What are the challenges faced by the Jamaican professional who moves to work in Trinidad?
While there are lot of rumours and stories, my personal experience made me wonder if I was alone in my observations, or whether others were also having the same experience.
After a conversation with Dale, my colleague (and wife) we decided to mirror a prior effort completed in 2006.
The Trinidadian Executive in Jamaica was a unique study intended to capture the experience of c-level managers who had transferred to work in Jamaica. It’s available as a free download here.
The Jamaican Executive in Trinidad is not a perfect mirror image, but together, you may find that they provide a unique, fascinating look at what it’s like for professionals from one culture to work in another, and vice versa.
To download a copy of the report, just provide us with your name and email address below.
You may be familiar with our 2007 study – “The Trinidadian Executive in Jamaica.” It remains the standard in practical, cross-Caribbean studies of cultural differences experienced by working professionals. (Download a copy here.)
On the heels of its success we are launching a new study: The Jamaican Professional in Trinidad.
If you are willing to be interviewed and/or surveyed anonymously, or know someone who might be, do let me know here.
Once again, the intent is not to generate academic data. We intend the final result to be a useful companion for Jamaican professionals hoping to make an effective transition to living and working in the twin-island republic.
“Positive Thinking” has been touted as the remedy for all sorts of ills, but as time changes, is this technique one that still works?
After an unproductive encounter with a positive thinker recently, I decided to dig in to the researcher and it appears that we have evolved, so that it no longer works the way it once did.
Here’s my Gleaner article on the subject, published yesterday. Positive Thinking Can Be Bad for Business.
Now that we almost all have smartphones, we are trying harder than ever before to pretend we’re listening when we aren’t. This article tackles the problem. addressing those who are in denial.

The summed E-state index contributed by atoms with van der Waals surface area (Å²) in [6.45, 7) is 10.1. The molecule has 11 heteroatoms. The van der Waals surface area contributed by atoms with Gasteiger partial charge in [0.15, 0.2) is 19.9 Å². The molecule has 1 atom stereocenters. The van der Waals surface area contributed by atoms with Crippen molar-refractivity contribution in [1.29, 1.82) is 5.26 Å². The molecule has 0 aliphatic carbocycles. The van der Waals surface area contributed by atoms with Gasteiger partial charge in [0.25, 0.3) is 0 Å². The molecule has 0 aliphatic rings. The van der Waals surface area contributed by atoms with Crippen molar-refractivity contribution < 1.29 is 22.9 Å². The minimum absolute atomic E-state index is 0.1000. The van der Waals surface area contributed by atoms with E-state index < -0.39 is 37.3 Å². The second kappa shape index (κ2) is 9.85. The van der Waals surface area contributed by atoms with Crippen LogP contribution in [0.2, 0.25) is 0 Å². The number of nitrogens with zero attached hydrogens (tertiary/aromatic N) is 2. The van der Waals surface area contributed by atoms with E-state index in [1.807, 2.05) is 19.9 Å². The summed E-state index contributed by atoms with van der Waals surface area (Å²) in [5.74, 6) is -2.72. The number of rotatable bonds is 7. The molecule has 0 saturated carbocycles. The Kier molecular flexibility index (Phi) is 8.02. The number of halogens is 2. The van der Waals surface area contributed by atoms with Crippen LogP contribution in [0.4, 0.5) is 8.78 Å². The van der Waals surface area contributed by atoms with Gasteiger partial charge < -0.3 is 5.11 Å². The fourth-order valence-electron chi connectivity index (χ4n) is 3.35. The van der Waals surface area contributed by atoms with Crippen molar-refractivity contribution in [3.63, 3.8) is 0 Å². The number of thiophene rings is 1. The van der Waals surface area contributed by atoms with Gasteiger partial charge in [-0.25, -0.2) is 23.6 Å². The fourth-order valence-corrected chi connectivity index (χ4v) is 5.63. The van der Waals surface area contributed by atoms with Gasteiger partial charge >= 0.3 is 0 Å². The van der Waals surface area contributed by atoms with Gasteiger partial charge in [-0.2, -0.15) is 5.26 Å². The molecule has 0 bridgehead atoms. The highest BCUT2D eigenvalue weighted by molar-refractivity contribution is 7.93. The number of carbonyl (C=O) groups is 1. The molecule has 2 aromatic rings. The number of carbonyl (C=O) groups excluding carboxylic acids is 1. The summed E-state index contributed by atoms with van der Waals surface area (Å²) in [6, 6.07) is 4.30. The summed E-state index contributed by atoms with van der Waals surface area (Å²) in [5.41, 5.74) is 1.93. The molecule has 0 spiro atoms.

Conquering the Corporate Disease of Fake Listening
For this article in the Gleaner, for which I was also interviewed live on TVJ, I did a thought experiment – what would it be like if a company’s employees became millionaires? Is there company good enough to stay?
Here’s the 6 minute video interview I did last week on the morning show.
The original Gleaner article that came out on March 16th can be found here.
I’m reading a book that makes the case that startups need to develop customers at the same time they are developing new products. The two processes need to proceed in parallel, from the very beginning, in order to test the hypothesis that a real customer-need is being addressed.
It’s a great book and I summarized what I was learning in this article in the Gleaner – The Customer May Not Always be Right.
A client posted up these notes from a conversation I had with her on Managing Change.
7 Tips to Manage Change in Companies
There are several companies across the region that are developing reputations for having environments that burn employees out before simply searching for replacements.
Here is an article I wrote for the Jamaica on this topic:
Is your company a burn-out-and-replace machine?
This Gleaner article addresses the fact that there are profits to be made wherever business frictions exists, and complaining about it can help mask the fact that there is an opportunity.
How to Turn Friction into Opportunity
I recently wrote an article for the Jamaica Gleaner on “How to Reward Staff Without Spending a Fortune.” It was picked up by TVJ and I subsequently appeared on their morning show to discuss the book – in a 7 minute segment!
Here’s the link to the video.
I also made a radio show for CaribHR.Radio on the same topic, in which I interviewed Brenda Pope of KPMG. Talk about repurposing content…